In Joseph Conrad’s Heart of Darkness, and in Francis Ford Coppola’s loose adaptation/re-imagining Apocalypse Now, the character of Kurtz is portrayed as a white man who has chosen to separate himself from his civilized contemporaries and rule over a native sect of people in a faraway land. While both characters come from the same source, there are significant differences between the two. While Heart of Darkness’ Mr. Kurtz portrays specifically the imperialism and hopeless ambition inherent in the ivory trade, Apocalypse Now’s Colonel Kurtz (played by Marlon Brando) inhabits the horrors of the Vietnam War and what happens to men when they are subjected to such hell. To that end, Conrad’s book is much more of a condemnation of imperialism as an economic construct, while Coppola’s presentation of Kurtz includes the shell shock of war in among his lordship over the simple people he rules.
Understanding the differences between these two variations on Kurtz allows the audience to see the contexts into which they have been placed. Both Kurtzes, to an extent, represent the dangers of imperialism; they have both usurped the native peoples and used their advanced knowledge of industry and technology to appear as gods to the native peoples they encounter. Both characters are absolutely a product of their cultures – Conrad’s Mr. Kurtz is a product of the ivory trade, in which whites journeyed in large companies to the wild African continent in order to track down this hotly-desired material. Kurtz, therefore, is incredibly preoccupied with the ivory above all else, his rule of the people seemingly secondary to his capitalist pursuits until he fully accepts his role as god among the people:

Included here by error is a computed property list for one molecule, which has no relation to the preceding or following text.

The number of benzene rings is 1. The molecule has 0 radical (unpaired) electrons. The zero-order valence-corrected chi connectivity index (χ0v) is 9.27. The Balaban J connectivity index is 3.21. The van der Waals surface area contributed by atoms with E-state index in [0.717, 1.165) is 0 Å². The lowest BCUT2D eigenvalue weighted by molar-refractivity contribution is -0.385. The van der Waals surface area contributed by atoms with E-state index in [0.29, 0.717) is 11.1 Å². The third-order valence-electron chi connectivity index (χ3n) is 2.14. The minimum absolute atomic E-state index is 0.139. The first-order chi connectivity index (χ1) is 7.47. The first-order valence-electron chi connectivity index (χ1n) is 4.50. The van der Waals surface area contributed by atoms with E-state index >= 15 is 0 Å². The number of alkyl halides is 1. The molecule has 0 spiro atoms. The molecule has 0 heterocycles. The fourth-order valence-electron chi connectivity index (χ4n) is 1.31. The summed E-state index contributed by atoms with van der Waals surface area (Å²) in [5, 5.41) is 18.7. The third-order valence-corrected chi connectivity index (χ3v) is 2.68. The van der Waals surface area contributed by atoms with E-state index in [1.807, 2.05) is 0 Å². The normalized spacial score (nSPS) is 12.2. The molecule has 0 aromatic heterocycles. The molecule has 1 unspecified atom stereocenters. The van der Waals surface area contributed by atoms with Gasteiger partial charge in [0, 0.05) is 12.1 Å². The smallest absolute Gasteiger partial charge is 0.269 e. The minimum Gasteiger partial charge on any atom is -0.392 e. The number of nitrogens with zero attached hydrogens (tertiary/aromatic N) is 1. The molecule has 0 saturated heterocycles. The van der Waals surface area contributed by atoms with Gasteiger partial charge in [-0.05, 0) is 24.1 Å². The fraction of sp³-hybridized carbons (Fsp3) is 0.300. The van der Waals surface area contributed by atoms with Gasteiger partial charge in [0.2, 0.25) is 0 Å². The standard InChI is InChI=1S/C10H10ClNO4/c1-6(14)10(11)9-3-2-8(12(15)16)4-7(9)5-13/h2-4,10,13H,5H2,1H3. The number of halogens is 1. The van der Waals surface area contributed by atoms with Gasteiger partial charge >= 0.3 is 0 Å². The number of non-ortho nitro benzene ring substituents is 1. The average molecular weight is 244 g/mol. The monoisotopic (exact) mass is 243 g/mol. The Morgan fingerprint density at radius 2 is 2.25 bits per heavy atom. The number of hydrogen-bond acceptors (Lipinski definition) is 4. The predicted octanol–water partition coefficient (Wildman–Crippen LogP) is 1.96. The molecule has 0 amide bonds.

"You should have heard him say, 'My ivory.' Oh, yes, I heard him. 'My Intended, my ivory, my station, my river, my - ' everything belonged to him. It made me hold my breath in expectation of hearing the wilderness burst into a prodigious peal of laughter that would shake the fixed stars in their places. Everything belonged to him - but that was a trifle. The thing was to know what he belonged to, how many powers of darkness claimed him for their own. That was the reflection that made you creepy all over. It was impossible — it was not good for one either - trying to imagine. He had taken a high seat amongst the devils of the land - I mean literally." (Conrad 1865)
The white man in this world seems to go after ivory without exception – even Marlow is entranced by its divine appearance – and nothing will stop them from obtaining it for use in their own world. This is the essence of imperialism; the usurping of materials and resources from a less developed nation or region for the benefit of the host nation. While Mr. Kurtz does lose his way and turns mad with power, his initial goal was to cultivate ivory for the first world, making his initial motivation chiefly a capitalist one.
Comparing this with Col. Kurtz in Apocalypse Now, their basic motivations are similar but based in slightly different ideologies. The military attitudes that pervade the film are dissimilar to the economic concerns of Conrad’s “Company,” as his motivations and goals depend on conquering an enemy rather than making profit. Also, unlike Heart of Darkness, the narrator character (Martin Sheen’s Willard) is instructed to kill Kurtz rather than just check up on him – he is seen as a liability for the United States military, as he has conducted an unsanctioned incursion into neutral Cambodia. His presence within that region, in which he has amassed an army of native Cambodians called the Montagnard, is a threat to American security and integrity within the Vietnam theater. This is in contrast to the treatment of Mr. Kurtz in Heart of Darkness; the chief accountant regales Marlow with tales of how Kurtz is a wonderful agent for the Company, for example. Conrad’s economic take on Kurtz leaves him as an economic asset, while Coppola turns Kurtz into a military risk.